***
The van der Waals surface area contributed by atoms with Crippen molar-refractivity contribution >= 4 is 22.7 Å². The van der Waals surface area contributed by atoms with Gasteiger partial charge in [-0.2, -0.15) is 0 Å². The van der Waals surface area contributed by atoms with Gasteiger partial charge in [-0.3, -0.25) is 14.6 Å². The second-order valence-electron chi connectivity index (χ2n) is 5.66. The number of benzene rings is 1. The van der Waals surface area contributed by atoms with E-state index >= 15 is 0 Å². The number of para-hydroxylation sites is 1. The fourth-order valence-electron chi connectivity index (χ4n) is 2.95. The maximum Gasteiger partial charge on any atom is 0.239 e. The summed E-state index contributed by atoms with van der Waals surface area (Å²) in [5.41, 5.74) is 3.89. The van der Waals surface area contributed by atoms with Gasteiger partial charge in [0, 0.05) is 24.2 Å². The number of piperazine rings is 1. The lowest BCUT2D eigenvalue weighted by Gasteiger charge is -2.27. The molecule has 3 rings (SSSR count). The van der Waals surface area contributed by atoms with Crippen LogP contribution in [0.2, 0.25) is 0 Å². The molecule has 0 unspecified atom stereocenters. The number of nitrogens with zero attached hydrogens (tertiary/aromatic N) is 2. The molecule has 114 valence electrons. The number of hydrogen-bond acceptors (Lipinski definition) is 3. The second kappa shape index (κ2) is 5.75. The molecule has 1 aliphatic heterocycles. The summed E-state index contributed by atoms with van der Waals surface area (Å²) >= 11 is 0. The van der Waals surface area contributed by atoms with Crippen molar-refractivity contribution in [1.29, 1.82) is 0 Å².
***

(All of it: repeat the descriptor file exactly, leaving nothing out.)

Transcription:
The van der Waals surface area contributed by atoms with Crippen molar-refractivity contribution >= 4 is 22.7 Å². The van der Waals surface area contributed by atoms with Gasteiger partial charge in [-0.2, -0.15) is 0 Å². The van der Waals surface area contributed by atoms with Gasteiger partial charge in [-0.3, -0.25) is 14.6 Å². The second-order valence-electron chi connectivity index (χ2n) is 5.66. The number of benzene rings is 1. The van der Waals surface area contributed by atoms with E-state index >= 15 is 0 Å². The number of para-hydroxylation sites is 1. The fourth-order valence-electron chi connectivity index (χ4n) is 2.95. The maximum Gasteiger partial charge on any atom is 0.239 e. The summed E-state index contributed by atoms with van der Waals surface area (Å²) in [5.41, 5.74) is 3.89. The van der Waals surface area contributed by atoms with Gasteiger partial charge in [0, 0.05) is 24.2 Å². The number of piperazine rings is 1. The lowest BCUT2D eigenvalue weighted by Gasteiger charge is -2.27. The molecule has 3 rings (SSSR count). The van der Waals surface area contributed by atoms with Crippen LogP contribution in [0.2, 0.25) is 0 Å². The molecule has 0 unspecified atom stereocenters. The number of nitrogens with zero attached hydrogens (tertiary/aromatic N) is 2. The molecule has 114 valence electrons. The number of hydrogen-bond acceptors (Lipinski definition) is 3. The second kappa shape index (κ2) is 5.75. The molecule has 1 aliphatic heterocycles. The summed E-state index contributed by atoms with van der Waals surface area (Å²) >= 11 is 0. The van der Waals surface area contributed by atoms with Crippen molar-refractivity contribution in [1.29, 1.82) is 0 Å².